What is “Stacking” Insurance Policies in SC?

What does “stacking” insurance policies mean?

In SC, if the at-fault driver does not have enough insurance or if there is no insurance coverage other than uninsured motorist (UM) or underinsured motorist (UIM) policies, you are allowed to recover damages from more than one policy in succession until all damages are paid or until the policy limits have been reached.

How does stacking work? Below, we will cover the basics of stacking insurance policies in SC, including:

  • What “stacking” means,
  • How your UM and UIM policies can help you to recover full damages,
  • When you are allowed to stack insurance policies in SC, and
  • Why your insurance company cannot prevent stacking in your insurance agreement.

What Does “Stacking” Mean?

If the at-fault driver in your car accident doesn’t have enough insurance coverage to pay your damages, or if they do not have insurance coverage at all, your uninsured motorist (UM) and underinsured motorist (UIM) policies may kick in and cover your costs.

If your UM or UIM policies are not enough to cover the damages, in SC you are permitted to “stack” multiple policies until your damages are paid or until you reach the policy limits of all policies.

This applies to any policies that cover you as an insured. For example, in State Farm v. Windham, the SC Court of Appeals held that State Farm was required to permit the plaintiff to stack UIM policies, even though 1) the plaintiff was driving a rental car at the time of the accident and 2) one or more of the UIM policies in question belonged to her husband.

The at-fault driver’s policy was not sufficient to cover the plaintiff’s damages (and presumably there was no coverage or insufficient coverage by the rental car company’s insurance), and so the plaintiff was permitted to recover from her own UIM policies (even though she was not driving her own vehicle) and her husband’s UIM policies (even though her husband was not driving).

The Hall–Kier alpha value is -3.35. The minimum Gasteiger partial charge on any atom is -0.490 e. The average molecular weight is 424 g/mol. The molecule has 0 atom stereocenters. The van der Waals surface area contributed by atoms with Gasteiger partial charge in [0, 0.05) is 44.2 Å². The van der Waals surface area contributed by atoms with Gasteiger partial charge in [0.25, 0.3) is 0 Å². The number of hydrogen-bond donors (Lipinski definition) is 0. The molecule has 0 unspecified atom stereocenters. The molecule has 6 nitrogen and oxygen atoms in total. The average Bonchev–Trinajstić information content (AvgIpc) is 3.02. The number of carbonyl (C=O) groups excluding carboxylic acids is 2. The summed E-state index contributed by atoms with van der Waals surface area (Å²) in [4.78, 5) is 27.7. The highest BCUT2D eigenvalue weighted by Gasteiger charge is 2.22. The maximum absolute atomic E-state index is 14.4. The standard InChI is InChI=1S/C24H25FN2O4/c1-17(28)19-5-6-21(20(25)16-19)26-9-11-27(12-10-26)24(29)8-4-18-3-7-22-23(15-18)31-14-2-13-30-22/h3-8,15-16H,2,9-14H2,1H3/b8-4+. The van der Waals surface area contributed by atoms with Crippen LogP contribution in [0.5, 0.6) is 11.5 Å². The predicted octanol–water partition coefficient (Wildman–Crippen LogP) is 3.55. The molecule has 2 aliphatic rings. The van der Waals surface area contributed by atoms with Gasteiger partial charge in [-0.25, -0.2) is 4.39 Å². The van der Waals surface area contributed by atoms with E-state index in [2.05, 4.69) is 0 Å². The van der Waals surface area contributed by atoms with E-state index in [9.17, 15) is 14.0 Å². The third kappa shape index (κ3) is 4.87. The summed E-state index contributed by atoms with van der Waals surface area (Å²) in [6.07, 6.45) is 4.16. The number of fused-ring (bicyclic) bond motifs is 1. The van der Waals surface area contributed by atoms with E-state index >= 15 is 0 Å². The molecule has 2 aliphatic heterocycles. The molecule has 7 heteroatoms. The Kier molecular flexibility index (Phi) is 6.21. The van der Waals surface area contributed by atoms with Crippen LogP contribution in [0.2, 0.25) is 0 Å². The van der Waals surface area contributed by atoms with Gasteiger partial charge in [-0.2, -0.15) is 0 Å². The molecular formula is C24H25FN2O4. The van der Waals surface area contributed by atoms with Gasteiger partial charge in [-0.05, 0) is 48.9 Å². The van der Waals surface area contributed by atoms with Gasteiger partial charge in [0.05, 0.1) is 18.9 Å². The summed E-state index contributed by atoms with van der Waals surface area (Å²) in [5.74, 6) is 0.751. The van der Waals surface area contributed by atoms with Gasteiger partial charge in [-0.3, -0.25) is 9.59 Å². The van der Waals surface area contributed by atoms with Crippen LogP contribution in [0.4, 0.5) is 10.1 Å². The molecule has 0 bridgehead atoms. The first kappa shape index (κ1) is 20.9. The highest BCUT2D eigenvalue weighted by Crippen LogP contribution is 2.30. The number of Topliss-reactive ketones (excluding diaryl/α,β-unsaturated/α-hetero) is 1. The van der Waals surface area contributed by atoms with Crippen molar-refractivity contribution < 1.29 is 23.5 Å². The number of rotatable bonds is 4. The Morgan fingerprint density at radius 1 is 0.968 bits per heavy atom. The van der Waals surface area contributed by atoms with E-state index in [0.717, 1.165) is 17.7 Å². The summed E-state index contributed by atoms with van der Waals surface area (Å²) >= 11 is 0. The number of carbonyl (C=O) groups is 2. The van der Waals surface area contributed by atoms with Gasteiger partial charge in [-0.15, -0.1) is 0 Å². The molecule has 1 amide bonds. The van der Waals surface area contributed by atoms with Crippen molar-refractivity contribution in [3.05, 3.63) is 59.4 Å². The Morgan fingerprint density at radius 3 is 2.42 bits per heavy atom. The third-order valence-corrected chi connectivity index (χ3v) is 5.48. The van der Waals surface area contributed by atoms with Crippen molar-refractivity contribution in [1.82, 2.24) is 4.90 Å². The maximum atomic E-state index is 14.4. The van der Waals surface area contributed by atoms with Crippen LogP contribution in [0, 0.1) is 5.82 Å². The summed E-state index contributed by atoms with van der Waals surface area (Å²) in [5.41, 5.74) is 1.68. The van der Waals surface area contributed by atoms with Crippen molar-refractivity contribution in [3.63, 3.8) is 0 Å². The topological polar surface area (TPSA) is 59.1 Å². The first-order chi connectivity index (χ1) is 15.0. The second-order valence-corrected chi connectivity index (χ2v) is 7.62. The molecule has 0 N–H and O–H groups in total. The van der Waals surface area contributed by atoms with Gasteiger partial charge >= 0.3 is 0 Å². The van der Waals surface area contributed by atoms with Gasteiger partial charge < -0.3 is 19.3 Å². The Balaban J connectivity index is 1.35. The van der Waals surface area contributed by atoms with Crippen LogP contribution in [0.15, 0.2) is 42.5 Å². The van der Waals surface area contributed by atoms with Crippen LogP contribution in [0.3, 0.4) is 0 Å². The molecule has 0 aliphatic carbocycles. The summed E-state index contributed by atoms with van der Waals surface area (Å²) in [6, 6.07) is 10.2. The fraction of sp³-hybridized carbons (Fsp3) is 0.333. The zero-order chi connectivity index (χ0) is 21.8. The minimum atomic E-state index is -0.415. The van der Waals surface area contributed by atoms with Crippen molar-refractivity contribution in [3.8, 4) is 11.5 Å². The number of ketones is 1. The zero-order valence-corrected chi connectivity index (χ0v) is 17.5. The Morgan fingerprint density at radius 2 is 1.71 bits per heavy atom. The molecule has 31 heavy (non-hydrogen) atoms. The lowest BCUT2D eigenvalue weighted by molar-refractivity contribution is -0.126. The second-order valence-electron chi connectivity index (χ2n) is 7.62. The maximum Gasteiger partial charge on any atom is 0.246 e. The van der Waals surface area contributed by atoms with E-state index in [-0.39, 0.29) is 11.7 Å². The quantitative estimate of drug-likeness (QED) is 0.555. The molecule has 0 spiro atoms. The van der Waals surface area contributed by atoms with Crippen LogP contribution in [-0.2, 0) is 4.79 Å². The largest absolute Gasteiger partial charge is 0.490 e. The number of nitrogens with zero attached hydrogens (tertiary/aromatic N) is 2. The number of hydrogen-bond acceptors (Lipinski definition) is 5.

Uninsured and Underinsured Motorist Policies

Every driver in SC is required to purchase uninsured motorist coverage (UM), which pays in situations where the at-fault driver does not have insurance or cannot be located.

SC Code § 38-77-150 requires insurance policies to include at least $25,000 in UM coverage, and SC Code § 38-77-160 requires insurance companies to offer UIM coverage up to the policy limits of the driver’s liability coverage, although drivers are not required to purchase it.

Underinsured motorist coverage (UIM) is not required by law, but it is a good idea. When the at-fault driver’s insurance policy is not sufficient to cover your damages, your UIM policy will then kick in and pay the difference.

In SC, you are permitted to “stack” multiple policies until you are fully compensated or until you reach the policy limits of all available policies.

Who is Allowed to Stack Insurance Policies?

In SC, a “Class I insured” can stack insurance policies, but a “Class II” insured cannot stack policies.

A Class I insured includes:

  • The named insured,
  • The named insured’s spouse, and
  • The named insured’s relatives living in their household.

A Class II insured includes:

  • Any person using the motor vehicle with the consent of the insured, and
  • Any guests in the motor vehicle.

It doesn’t matter who owns the vehicle – SC law says that if you are a Class I insured, you are permitted to stack multiple policies.

Limits on Stacking Insurance Policies in SC

There are limits to the amount of compensation that you can recover by stacking policies – the amount that you can recover from each policy cannot exceed the maximum coverage of the primary liability insurance for the vehicle that was involved in the accident.

Stacking of Insurance Policies Cannot be Prohibited by Your Insurance Company

Can the insurance company just insert a clause into your contract that says stacking of insurance policies is prohibited?

No, because SC law requires the insurance company to allow stacking. If there is a clause in your policy that prohibits stacking, it is void under SC law and the courts will allow stacking despite your agreement with the insurance company.

Questions About Stacking Insurance Policies in SC?

If you are hurt in an auto accident caused by another driver in Conway or Myrtle Beach, SC, consult with an experienced trial lawyer immediately who can help you to gather the evidence you need to prove liability and damages, settle your claim for full and fair compensation, and try your case to a jury if the insurance company doesn’t pay.

Call Johnny Gardner Law now at 843-248-7135 or send us an email through our website to find out how we can help.